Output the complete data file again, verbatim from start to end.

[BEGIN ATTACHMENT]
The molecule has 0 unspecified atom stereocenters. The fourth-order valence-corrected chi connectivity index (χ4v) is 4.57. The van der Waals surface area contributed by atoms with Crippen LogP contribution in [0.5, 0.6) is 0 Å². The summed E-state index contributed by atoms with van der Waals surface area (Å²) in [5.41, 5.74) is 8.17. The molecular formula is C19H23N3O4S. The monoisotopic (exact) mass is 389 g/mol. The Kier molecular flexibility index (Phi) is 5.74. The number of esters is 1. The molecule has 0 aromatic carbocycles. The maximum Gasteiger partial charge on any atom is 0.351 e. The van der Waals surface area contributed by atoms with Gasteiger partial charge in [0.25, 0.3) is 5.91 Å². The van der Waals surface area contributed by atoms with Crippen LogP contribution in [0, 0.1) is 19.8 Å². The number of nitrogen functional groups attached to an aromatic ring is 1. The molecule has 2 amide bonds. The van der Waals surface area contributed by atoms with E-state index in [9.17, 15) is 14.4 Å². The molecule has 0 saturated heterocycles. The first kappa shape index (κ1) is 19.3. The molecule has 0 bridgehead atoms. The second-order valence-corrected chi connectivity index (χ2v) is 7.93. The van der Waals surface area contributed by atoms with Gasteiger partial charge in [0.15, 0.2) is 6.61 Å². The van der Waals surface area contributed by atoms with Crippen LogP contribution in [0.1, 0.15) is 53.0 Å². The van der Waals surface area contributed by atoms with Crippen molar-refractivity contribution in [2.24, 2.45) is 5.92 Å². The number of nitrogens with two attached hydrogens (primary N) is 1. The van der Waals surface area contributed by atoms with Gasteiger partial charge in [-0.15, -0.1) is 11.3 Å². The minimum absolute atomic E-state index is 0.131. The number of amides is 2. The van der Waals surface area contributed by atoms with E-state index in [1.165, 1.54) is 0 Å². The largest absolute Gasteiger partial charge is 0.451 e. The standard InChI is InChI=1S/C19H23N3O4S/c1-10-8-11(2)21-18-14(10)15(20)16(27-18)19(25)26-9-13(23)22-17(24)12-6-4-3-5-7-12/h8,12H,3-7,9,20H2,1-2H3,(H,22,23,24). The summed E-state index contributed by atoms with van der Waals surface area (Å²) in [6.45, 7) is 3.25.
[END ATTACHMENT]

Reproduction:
The molecule has 0 unspecified atom stereocenters. The fourth-order valence-corrected chi connectivity index (χ4v) is 4.57. The van der Waals surface area contributed by atoms with Crippen LogP contribution in [0.5, 0.6) is 0 Å². The summed E-state index contributed by atoms with van der Waals surface area (Å²) in [5.41, 5.74) is 8.17. The molecular formula is C19H23N3O4S. The monoisotopic (exact) mass is 389 g/mol. The Kier molecular flexibility index (Phi) is 5.74. The number of esters is 1. The molecule has 0 aromatic carbocycles. The maximum Gasteiger partial charge on any atom is 0.351 e. The van der Waals surface area contributed by atoms with Gasteiger partial charge in [0.25, 0.3) is 5.91 Å². The van der Waals surface area contributed by atoms with Crippen LogP contribution in [0, 0.1) is 19.8 Å². The number of nitrogen functional groups attached to an aromatic ring is 1. The molecule has 2 amide bonds. The van der Waals surface area contributed by atoms with E-state index in [9.17, 15) is 14.4 Å². The molecule has 0 saturated heterocycles. The first kappa shape index (κ1) is 19.3. The molecule has 0 bridgehead atoms. The second-order valence-corrected chi connectivity index (χ2v) is 7.93. The van der Waals surface area contributed by atoms with Gasteiger partial charge in [0.15, 0.2) is 6.61 Å². The van der Waals surface area contributed by atoms with Crippen LogP contribution in [0.1, 0.15) is 53.0 Å². The van der Waals surface area contributed by atoms with Crippen molar-refractivity contribution in [2.24, 2.45) is 5.92 Å². The number of nitrogens with two attached hydrogens (primary N) is 1. The van der Waals surface area contributed by atoms with Gasteiger partial charge in [-0.15, -0.1) is 11.3 Å². The minimum absolute atomic E-state index is 0.131. The number of amides is 2. The van der Waals surface area contributed by atoms with E-state index in [1.165, 1.54) is 0 Å². The largest absolute Gasteiger partial charge is 0.451 e. The standard InChI is InChI=1S/C19H23N3O4S/c1-10-8-11(2)21-18-14(10)15(20)16(27-18)19(25)26-9-13(23)22-17(24)12-6-4-3-5-7-12/h8,12H,3-7,9,20H2,1-2H3,(H,22,23,24). The summed E-state index contributed by atoms with van der Waals surface area (Å²) in [6.45, 7) is 3.25.